In context: Manipulative Isabella Thorpe vouches for her own unselfishness (since no one else is going to do it) while getting her hooks into a naïve – but potentially useful! -- new friend. Because actually Isabella is utterly insincere and self-interested.



1. “I declare after all there is no enjoyment like reading!” (Pride and Prejudice, ch. 11)


Internet understanding: Jane Austen is a writer. Therefore, Jane Austen must have liked reading. Yeah, she says so right here. And it’s so true! Reading is awesome! Also, let’s put this on the Jane Austen £10 note!


In context: Miss Bingley picks up a book to impress the eligible Mr. Darcy but tosses it away in boredom moments later. Because actually she doesn’t like to read.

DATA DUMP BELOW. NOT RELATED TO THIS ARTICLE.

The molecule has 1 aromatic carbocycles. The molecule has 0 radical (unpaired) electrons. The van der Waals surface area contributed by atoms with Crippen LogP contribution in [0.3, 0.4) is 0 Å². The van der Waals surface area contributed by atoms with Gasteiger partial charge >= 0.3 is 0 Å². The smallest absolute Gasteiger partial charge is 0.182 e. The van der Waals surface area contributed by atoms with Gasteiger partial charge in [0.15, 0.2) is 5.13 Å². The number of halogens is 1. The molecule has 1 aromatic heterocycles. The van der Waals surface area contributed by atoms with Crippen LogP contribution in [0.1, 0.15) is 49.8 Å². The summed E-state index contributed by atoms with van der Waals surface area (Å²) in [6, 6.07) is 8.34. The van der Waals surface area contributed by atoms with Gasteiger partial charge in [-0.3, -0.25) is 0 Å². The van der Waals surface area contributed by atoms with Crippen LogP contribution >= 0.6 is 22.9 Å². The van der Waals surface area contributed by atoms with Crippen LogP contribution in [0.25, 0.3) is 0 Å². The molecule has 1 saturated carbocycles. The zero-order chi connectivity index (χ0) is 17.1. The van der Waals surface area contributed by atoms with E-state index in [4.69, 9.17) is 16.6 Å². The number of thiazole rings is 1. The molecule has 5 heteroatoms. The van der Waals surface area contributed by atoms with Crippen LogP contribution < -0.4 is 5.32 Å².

And the moral of our story? Merely searching the text isn't enough. Because actually you have to read the books.


By Deborah Yaffe, Jul 29 2019 01:00PM

The Emmy nominations were announced recently, and all the brouhaha over Game of Thrones et al. has left me hankering to award some prizes of my own.


As regular blog readers know, one of my perennial themes is the proliferation on the Internet of quotes from Jane Austen movies masquerading as the words of the novelist herself. It would be fair to say that I do not look kindly upon these sloppy mistakes, so easily avoided in this age of searchable e-texts.


Still, there’s a certain grandeur to this phenomenon – or, at least, to its imperviousness to eradication. Faux Austen quotes are the cockroaches of error, the kudzu of cyberspace. In that spirit, I hereby bring you the Top Five Faux Jane Austen Quotes. In the spirit of the occasion, there are actually six of them.


The Top Five (Or, Actually, Six) Faux Jane Austen Quotes